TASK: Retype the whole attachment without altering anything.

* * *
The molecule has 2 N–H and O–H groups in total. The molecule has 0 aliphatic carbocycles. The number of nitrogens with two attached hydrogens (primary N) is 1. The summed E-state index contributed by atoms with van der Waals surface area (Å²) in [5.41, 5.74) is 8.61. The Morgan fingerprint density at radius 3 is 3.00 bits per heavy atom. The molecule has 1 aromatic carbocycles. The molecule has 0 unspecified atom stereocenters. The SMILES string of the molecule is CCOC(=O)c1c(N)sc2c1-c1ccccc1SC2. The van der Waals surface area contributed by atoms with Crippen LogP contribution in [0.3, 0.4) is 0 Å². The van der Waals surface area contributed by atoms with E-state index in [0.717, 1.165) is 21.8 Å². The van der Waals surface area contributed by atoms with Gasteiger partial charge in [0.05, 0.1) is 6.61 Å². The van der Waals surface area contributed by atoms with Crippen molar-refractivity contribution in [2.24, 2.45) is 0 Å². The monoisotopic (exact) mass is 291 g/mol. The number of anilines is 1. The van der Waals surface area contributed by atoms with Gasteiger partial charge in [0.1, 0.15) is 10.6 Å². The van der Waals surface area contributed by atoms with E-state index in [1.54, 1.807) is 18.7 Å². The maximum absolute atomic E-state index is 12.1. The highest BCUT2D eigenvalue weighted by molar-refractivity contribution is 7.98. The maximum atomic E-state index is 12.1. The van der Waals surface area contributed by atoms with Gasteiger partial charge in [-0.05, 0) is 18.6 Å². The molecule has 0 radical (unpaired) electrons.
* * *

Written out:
The molecule has 2 N–H and O–H groups in total. The molecule has 0 aliphatic carbocycles. The number of nitrogens with two attached hydrogens (primary N) is 1. The summed E-state index contributed by atoms with van der Waals surface area (Å²) in [5.41, 5.74) is 8.61. The Morgan fingerprint density at radius 3 is 3.00 bits per heavy atom. The molecule has 1 aromatic carbocycles. The molecule has 0 unspecified atom stereocenters. The SMILES string of the molecule is CCOC(=O)c1c(N)sc2c1-c1ccccc1SC2. The van der Waals surface area contributed by atoms with Crippen LogP contribution in [0.3, 0.4) is 0 Å². The van der Waals surface area contributed by atoms with E-state index in [0.717, 1.165) is 21.8 Å². The van der Waals surface area contributed by atoms with Gasteiger partial charge in [0.05, 0.1) is 6.61 Å². The van der Waals surface area contributed by atoms with Crippen molar-refractivity contribution in [2.24, 2.45) is 0 Å². The monoisotopic (exact) mass is 291 g/mol. The number of anilines is 1. The van der Waals surface area contributed by atoms with Gasteiger partial charge in [0.1, 0.15) is 10.6 Å². The van der Waals surface area contributed by atoms with E-state index in [1.54, 1.807) is 18.7 Å². The maximum absolute atomic E-state index is 12.1. The highest BCUT2D eigenvalue weighted by molar-refractivity contribution is 7.98. The maximum atomic E-state index is 12.1. The van der Waals surface area contributed by atoms with Gasteiger partial charge in [-0.05, 0) is 18.6 Å². The molecule has 0 radical (unpaired) electrons.